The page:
This year’s Major League Baseball non-waiver trade deadline saw its usual amount of comings and goings. One of the most interesting players in the deadline talks was the Philadelphia Phillies, a team that experienced a high volume of moves and non-moves, if you will. With Philly’s fate being essentially sealed, they decided to re-load, rather than rebuild. At the deadline, they decided to trade two of their starting outfielders, centerfielder Shane Victorino to the Dodgers and Hunter Pence to the Giants. In return the Phillies received a few prospects and role players such as reliever Josh Lindblom and outfielder Nate Schierholtz. What this move also did was create a starting role for once highly regarded prospect Domonic Brown, who has been up and down to the minor leagues since his initial call-up in July, 2010. Philly should finally get a sense of what they truly have in Brown over the next two months. The Phillies also elected to keep their pitching staff intact by signing Cole Hamels to a massive, six-year $144 million contract extension and not dealing disappointing pitcher Cliff Lee, a former Cy Young Award winner. Philadelphia should be back with a vengeance next season as they complete their reloading process in the fall and winter months.
The city of Los Angeles certainly saw it’s teams make a large scale commitment to “winning now” at the deadline. The Dodgers acquired bats like outfielder Shane Victorino and third baseman Hanley Ramirez as well as reliever Brandon League. The Angels acquired another ace to add to their already stellar rotation in the form of Brewers pitcher Zack Greinke. As a Yankee fan, this is a team that scares me if they are able to reach the postseason. With a rotation consisting of four ace-level pitchers (CJ Wilson, Jered Weaver, Zack Greinke and Dan Haren) and an offense, which includes phenoms Mike Trout and Mark Trumbo as well as the immortal Albert Pujols, this team is set up for a deep playoff run. Really the only thing standing in their way is themselves as they have, in many opinions, under-performed this season and currently find themselves six games back in the AL West behind the gritty Texas Rangers. If the Rangers, who acquired starter Ryan Dempster from the Cubs to bolster their rotation, falter, look for the Angels to give them a run for their money for the division lead.
In another key division race, the Pittsburgh Pirates and Cincinnati Reds found themselves gearing up at the deadline for the stretch run. The Pirates acquired first baseman Gaby Sanchez from the slumping Florida Marlins and starter Wandy Rodriguez from the Houston Astros. The Reds picked up Royals closer Jonathan Broxton to shore up the back of their bullpen. I think the nation is pulling for the Pirates in this race because of their long string of mediocrity, however, Cincy is the team I believe will come out on top. With the emergence of Mat Latos, the performances of Johnny Cueto and the bullpen and a consistent offensive onslaught, I see the Reds as the superior team. Though Pittsburgh should make a serious run at a wild card spot this year along with many other teams in the National and American Leagues.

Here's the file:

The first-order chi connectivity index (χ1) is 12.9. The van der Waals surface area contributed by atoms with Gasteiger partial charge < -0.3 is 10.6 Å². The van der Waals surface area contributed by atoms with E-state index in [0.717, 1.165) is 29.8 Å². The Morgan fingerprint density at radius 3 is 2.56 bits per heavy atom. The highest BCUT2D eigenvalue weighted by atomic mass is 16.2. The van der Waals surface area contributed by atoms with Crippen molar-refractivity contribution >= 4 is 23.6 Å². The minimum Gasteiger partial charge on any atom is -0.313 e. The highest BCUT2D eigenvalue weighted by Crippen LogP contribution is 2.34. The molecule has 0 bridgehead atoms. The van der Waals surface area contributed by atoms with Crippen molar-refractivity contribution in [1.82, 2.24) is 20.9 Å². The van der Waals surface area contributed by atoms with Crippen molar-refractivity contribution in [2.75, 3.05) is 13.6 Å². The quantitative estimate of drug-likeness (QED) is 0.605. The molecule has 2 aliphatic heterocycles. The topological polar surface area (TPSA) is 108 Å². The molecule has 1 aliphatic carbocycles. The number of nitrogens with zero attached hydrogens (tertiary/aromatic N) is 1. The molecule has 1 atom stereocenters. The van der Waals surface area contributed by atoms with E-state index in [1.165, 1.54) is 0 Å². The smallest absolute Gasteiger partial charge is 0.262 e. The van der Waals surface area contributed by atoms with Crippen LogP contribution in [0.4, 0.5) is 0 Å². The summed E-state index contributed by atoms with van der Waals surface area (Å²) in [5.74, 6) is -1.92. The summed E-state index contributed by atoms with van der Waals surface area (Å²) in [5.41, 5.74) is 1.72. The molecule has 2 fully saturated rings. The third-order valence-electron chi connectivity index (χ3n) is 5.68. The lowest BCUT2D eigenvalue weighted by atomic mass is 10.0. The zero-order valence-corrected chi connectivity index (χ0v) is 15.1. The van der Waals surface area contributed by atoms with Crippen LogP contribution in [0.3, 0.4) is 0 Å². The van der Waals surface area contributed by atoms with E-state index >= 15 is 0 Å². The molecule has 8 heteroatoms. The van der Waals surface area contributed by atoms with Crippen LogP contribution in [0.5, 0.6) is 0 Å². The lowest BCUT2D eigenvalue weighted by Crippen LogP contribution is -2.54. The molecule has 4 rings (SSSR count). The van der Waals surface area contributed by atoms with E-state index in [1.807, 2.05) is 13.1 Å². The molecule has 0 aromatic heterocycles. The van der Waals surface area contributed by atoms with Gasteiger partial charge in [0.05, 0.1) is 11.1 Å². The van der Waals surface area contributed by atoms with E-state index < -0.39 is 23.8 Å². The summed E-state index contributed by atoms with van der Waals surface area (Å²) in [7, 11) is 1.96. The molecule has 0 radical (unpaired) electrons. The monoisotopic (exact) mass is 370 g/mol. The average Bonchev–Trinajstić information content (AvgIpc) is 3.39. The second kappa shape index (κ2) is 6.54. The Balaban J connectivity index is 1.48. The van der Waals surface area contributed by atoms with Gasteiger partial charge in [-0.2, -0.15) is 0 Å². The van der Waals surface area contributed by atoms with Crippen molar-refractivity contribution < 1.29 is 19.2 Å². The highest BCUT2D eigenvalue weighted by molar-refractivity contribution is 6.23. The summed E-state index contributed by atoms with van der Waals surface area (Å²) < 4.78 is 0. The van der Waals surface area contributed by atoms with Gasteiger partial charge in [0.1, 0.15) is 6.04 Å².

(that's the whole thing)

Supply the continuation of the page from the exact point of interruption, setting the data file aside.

I am a huge supporter of the second wild card spot put in place by Major League Baseball this year. As a baseball fan, it is a huge victory as many more teams will now be in the hunt for October in an attempt to win a spot in a one game playoff. Even proverbial underdogs like the Oakland A’s, Baltimore Orioles and Pittsburgh Pirates are in the conversation. In addition to creating a great deal of intrigue in the postseason races and making a division title all that more valuable, the second wild card created the opportunity of hope for many teams, which otherwise would have been down and out. Take, for example, the Boston Red Sox who are, barring a miracle, out of the race in the AL East. Boston has had a down season by their lofty standards due to injury and a general lack of performance. However, with the new wild card system, they are merely 4.5 games out of a potential playoff spot with two months to go. GM Ben Cherington, instead of unloading some hefty contracts, more or less stood pat at the deadline. Aside for the trade of long-time third baseman Kevin Youkilis, made possible by the emergence of Will Middlebrooks, Boston preserved most of their roster in an attempt to position itself for a postseason run, assuming they remain healthy and certain players return to their potentials. In the blink of an eye, Boston could be back in the national baseball conversation as a force to be reckoned with, especially with all that talent. This second wild card prevented other teams from making similar moves signaling a move towards the future rather than the present, resulting in more potential teams in the running for a playoff berth, something that is unquestionably good for the game. As this season winds down, look for it to be one of the most exciting yet as baseball and its fans will be rewarded with excitement hanging on every pitch.